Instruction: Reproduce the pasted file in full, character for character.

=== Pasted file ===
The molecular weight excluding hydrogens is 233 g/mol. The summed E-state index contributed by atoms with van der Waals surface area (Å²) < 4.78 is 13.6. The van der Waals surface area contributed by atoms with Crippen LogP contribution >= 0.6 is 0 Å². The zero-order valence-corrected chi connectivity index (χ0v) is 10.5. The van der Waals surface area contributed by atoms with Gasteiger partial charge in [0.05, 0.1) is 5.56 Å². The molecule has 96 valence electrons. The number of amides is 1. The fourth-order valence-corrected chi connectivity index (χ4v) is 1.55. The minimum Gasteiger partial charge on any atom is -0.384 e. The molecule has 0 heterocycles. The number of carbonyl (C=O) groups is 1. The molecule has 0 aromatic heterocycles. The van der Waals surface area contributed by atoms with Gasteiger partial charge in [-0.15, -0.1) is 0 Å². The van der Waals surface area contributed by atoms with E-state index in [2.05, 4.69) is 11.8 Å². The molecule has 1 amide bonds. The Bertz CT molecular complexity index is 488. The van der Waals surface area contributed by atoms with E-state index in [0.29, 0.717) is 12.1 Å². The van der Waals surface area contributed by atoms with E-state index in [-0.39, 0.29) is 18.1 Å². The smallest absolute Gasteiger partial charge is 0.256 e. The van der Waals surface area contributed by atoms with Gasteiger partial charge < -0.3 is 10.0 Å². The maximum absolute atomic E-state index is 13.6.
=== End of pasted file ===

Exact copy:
The molecular weight excluding hydrogens is 233 g/mol. The summed E-state index contributed by atoms with van der Waals surface area (Å²) < 4.78 is 13.6. The van der Waals surface area contributed by atoms with Crippen LogP contribution >= 0.6 is 0 Å². The zero-order valence-corrected chi connectivity index (χ0v) is 10.5. The van der Waals surface area contributed by atoms with Gasteiger partial charge in [0.05, 0.1) is 5.56 Å². The molecule has 96 valence electrons. The number of amides is 1. The fourth-order valence-corrected chi connectivity index (χ4v) is 1.55. The minimum Gasteiger partial charge on any atom is -0.384 e. The molecule has 0 heterocycles. The number of carbonyl (C=O) groups is 1. The molecule has 0 aromatic heterocycles. The van der Waals surface area contributed by atoms with Gasteiger partial charge in [-0.15, -0.1) is 0 Å². The van der Waals surface area contributed by atoms with E-state index in [2.05, 4.69) is 11.8 Å². The molecule has 1 amide bonds. The Bertz CT molecular complexity index is 488. The van der Waals surface area contributed by atoms with E-state index in [0.29, 0.717) is 12.1 Å². The van der Waals surface area contributed by atoms with E-state index in [-0.39, 0.29) is 18.1 Å². The smallest absolute Gasteiger partial charge is 0.256 e. The van der Waals surface area contributed by atoms with Gasteiger partial charge < -0.3 is 10.0 Å². The maximum absolute atomic E-state index is 13.6.